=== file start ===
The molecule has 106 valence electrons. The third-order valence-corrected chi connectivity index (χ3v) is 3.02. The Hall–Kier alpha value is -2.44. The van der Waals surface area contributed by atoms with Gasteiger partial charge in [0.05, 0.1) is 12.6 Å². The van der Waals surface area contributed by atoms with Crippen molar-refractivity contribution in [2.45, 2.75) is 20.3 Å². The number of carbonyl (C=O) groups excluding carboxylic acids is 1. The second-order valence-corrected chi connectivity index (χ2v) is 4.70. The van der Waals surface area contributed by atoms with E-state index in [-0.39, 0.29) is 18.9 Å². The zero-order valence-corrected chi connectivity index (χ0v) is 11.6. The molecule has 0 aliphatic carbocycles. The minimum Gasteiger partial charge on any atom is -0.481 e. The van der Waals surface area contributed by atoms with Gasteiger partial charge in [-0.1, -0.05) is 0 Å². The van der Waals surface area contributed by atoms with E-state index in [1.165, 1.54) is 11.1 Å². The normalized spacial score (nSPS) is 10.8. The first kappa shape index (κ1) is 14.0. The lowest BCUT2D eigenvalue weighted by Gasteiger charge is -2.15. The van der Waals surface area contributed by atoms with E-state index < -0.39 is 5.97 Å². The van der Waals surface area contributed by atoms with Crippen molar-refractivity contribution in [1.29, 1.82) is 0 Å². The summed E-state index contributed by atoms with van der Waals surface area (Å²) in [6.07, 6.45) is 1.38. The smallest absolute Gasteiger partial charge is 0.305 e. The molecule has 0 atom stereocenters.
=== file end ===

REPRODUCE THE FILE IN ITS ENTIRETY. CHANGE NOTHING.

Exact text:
The molecule has 106 valence electrons. The third-order valence-corrected chi connectivity index (χ3v) is 3.02. The Hall–Kier alpha value is -2.44. The van der Waals surface area contributed by atoms with Gasteiger partial charge in [0.05, 0.1) is 12.6 Å². The van der Waals surface area contributed by atoms with Crippen molar-refractivity contribution in [2.45, 2.75) is 20.3 Å². The number of carbonyl (C=O) groups excluding carboxylic acids is 1. The second-order valence-corrected chi connectivity index (χ2v) is 4.70. The van der Waals surface area contributed by atoms with E-state index in [-0.39, 0.29) is 18.9 Å². The zero-order valence-corrected chi connectivity index (χ0v) is 11.6. The molecule has 0 aliphatic carbocycles. The minimum Gasteiger partial charge on any atom is -0.481 e. The van der Waals surface area contributed by atoms with Gasteiger partial charge in [-0.1, -0.05) is 0 Å². The van der Waals surface area contributed by atoms with E-state index in [1.165, 1.54) is 11.1 Å². The normalized spacial score (nSPS) is 10.8. The first kappa shape index (κ1) is 14.0. The lowest BCUT2D eigenvalue weighted by Gasteiger charge is -2.15. The van der Waals surface area contributed by atoms with E-state index < -0.39 is 5.97 Å². The van der Waals surface area contributed by atoms with Crippen molar-refractivity contribution in [1.29, 1.82) is 0 Å². The summed E-state index contributed by atoms with van der Waals surface area (Å²) in [6.07, 6.45) is 1.38. The smallest absolute Gasteiger partial charge is 0.305 e. The molecule has 0 atom stereocenters.